Other than trying to sort, organize, and downsize unnecessary "stuff", we're keeping pretty busy in general. I am somewhat anxiously watching time fly by for thesis work, and am finding that it continues to be such a slow process, but with increasing pressure to finish (both internally, and based on my official timelines). This is more than a little stressful some days...

We continue to have more after-work commitments & busy weekends than we usually aim for, so we're pretty much up & running all the time. I'm hoping to find some time to plant my flowers over the next week or so, before my second annual hike on the Bruce Peninsula! To cope with the pace, I'm trying to keep our lists comprehensive & prioritized as best as possible.

There hasn't been much chance to keep up with adoption reading over the past weeks, but it has been refreshing to keep squeezing in baby product research & thinking about our eventual trip to Africa. So, that's just a bit about what we've been up to lately, and where things are at for us. Thanks for your continued thoughts & prayers & support!

Wednesday, 28 May 2008

Spring Trilliums!

It's Trillium season - and for once I actually happened to be in a forest at the right time!

First Hike!

Some lovely weather on May 25 enticed us to set aside garage sale preparation & take Hesper for a lovely hike at our nearby provincial park! She did beautifully - even fjorded the stream with minimal coaxing - and we're looking forward to a lovely, outdoor summer together!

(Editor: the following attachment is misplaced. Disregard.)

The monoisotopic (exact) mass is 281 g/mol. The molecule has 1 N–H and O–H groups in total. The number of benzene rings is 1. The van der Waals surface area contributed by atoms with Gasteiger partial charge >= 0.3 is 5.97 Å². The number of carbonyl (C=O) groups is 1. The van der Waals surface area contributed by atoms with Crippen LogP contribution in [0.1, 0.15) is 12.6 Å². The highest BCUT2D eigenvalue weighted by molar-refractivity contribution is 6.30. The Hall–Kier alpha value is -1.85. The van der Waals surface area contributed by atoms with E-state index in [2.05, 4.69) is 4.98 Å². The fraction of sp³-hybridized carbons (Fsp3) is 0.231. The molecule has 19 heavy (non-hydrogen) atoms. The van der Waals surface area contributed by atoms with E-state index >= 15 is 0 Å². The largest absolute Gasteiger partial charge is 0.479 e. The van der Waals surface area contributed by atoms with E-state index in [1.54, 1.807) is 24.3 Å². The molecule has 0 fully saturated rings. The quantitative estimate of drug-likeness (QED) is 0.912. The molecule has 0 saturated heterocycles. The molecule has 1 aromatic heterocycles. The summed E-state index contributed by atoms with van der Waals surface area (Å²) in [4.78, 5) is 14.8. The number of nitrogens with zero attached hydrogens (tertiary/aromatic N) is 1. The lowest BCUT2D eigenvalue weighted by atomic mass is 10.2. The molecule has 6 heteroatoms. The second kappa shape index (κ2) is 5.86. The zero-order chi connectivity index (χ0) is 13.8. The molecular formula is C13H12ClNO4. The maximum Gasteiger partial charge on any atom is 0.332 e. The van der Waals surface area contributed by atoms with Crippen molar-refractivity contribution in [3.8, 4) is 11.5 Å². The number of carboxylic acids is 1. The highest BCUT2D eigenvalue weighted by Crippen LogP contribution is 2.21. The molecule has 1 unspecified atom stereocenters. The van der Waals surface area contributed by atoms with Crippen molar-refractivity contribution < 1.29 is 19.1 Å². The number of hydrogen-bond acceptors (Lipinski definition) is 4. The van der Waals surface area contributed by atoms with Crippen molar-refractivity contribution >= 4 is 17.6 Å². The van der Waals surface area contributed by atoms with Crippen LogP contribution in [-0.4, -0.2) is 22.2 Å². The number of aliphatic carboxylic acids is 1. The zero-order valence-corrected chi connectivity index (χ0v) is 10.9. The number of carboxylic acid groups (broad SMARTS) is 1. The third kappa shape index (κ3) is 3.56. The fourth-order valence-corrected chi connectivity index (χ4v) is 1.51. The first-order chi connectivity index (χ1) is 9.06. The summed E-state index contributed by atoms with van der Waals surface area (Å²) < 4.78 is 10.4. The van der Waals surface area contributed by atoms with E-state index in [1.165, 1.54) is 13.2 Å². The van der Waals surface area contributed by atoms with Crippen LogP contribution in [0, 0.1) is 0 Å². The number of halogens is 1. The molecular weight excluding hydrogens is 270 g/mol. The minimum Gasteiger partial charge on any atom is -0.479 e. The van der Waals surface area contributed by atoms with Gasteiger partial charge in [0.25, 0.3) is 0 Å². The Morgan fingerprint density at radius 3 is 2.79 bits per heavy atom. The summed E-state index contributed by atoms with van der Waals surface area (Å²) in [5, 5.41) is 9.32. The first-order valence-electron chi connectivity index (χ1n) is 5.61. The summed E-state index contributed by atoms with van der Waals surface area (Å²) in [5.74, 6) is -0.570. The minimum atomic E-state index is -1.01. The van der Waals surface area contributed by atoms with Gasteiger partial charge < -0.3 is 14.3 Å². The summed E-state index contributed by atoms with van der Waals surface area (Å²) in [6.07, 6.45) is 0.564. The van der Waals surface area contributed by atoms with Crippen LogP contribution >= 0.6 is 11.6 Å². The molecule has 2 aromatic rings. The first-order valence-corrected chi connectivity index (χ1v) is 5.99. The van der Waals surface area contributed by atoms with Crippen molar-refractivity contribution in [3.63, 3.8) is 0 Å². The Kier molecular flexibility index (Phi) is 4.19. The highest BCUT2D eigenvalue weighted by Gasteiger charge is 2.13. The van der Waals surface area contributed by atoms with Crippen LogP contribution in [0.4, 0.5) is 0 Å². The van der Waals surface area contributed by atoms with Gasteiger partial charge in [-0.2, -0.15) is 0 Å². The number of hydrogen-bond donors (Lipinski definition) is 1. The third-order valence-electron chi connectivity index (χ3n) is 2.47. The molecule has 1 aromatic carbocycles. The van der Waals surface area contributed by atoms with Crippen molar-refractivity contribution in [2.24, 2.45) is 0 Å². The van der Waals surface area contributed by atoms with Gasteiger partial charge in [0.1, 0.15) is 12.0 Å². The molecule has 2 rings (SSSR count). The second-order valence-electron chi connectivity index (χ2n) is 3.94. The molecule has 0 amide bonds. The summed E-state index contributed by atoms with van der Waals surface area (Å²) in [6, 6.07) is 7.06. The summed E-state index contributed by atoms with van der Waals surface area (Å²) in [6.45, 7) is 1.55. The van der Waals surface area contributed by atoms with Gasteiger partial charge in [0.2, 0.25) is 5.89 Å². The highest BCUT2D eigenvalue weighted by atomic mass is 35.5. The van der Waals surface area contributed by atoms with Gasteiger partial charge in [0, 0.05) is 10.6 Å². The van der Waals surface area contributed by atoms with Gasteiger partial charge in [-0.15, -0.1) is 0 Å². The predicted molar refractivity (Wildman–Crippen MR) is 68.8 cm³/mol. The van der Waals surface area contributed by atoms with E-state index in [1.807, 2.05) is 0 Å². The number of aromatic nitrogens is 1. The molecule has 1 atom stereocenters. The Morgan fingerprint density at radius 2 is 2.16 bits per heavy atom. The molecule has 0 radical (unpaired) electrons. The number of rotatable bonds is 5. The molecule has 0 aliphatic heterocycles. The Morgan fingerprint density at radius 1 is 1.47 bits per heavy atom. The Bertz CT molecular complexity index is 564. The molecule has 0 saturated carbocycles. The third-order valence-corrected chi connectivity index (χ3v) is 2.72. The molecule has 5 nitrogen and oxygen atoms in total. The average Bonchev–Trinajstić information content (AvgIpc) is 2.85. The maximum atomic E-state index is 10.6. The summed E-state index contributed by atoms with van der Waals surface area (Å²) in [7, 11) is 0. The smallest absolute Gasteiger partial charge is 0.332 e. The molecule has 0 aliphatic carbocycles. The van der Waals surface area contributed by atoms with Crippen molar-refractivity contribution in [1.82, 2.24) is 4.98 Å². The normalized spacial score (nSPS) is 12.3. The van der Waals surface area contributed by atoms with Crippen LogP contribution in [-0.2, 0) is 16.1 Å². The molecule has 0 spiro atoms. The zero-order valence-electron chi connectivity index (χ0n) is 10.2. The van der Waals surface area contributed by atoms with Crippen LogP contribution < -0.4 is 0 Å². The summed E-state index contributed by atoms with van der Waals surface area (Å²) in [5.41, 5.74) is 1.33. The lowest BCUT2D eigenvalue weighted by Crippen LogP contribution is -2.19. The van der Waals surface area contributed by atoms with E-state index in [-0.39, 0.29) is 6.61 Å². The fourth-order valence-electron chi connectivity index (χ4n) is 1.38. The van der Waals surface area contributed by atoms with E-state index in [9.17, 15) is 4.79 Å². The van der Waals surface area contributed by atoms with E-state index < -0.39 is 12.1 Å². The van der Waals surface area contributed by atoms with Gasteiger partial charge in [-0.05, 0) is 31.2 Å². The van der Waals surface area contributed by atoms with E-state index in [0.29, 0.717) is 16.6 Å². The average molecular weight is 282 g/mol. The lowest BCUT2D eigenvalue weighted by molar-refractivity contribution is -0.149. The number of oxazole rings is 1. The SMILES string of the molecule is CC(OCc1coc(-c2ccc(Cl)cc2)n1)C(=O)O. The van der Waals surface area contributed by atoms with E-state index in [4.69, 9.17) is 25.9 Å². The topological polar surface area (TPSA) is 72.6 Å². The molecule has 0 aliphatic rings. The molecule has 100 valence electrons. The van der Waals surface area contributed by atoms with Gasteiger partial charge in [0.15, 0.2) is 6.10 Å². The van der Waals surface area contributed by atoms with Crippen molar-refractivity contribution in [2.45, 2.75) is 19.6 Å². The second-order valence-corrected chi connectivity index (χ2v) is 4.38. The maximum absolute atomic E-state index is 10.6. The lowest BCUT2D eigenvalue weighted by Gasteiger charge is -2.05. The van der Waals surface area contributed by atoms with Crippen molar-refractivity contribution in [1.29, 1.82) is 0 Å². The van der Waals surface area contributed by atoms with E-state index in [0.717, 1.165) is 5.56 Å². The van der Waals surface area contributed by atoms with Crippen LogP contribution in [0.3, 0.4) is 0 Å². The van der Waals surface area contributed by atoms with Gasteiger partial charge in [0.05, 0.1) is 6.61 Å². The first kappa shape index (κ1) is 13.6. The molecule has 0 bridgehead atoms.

Our little family in November 2007 - memories of the first phase of life at our home. Our canine friends, Gatsby & Phineas, enjoying their last fall with us. Cats Scat & Motet managing to at least be in the shot!

Friday, 23 May 2008

Getting Crafty - Africa Bags For You!

Somehow, while waiting for Spring, and procrastinating on my thesis (correction: as a balanced way of spending time while also working on my thesis), I spent some time making Africa tote bags/purses with some extra (i.e., lots of extra) fabric I had lying around. The result is handy little bag with rustic charm, and it has done well in field tests so far!

Most are taupe twill with various combinations of cotton calico linings & Africa silhouettes. There also are (and will be) a few black houndstooth/plaid ones, a few hot pink ones, bright blue ones, and a number made of light blue twill with white pinstripe. Might be tricky to specify lining & Africa silhouette colours, unless you see me in person - but feel free to ask. I am also open to making silhouettes other than Africa - your favourite dog breed, for example!

Each bag is $15, with $1 going to charities supporting African development work (particularly in the areas of water and AIDs development) and Africa children's programs. For now, that will be Kids Alive (of interest to us because of people connections we have locally), and Jars of Clay's Blood Water Mission (AIDs support & water development) - see my web links to check out their sites! I'll work out shipping costs as I get further along in planning...lots of you are likely within hand-delivery distance.

We have a few other creative ideas in the works, provided we find the time to get crafting, so stay tuned!

If you're interested in having a look at the bags, send me a comment with your email address & I'll email you the photo album from Facebook where I've posted the pics!

Thursday, 22 May 2008

My Travel Skirts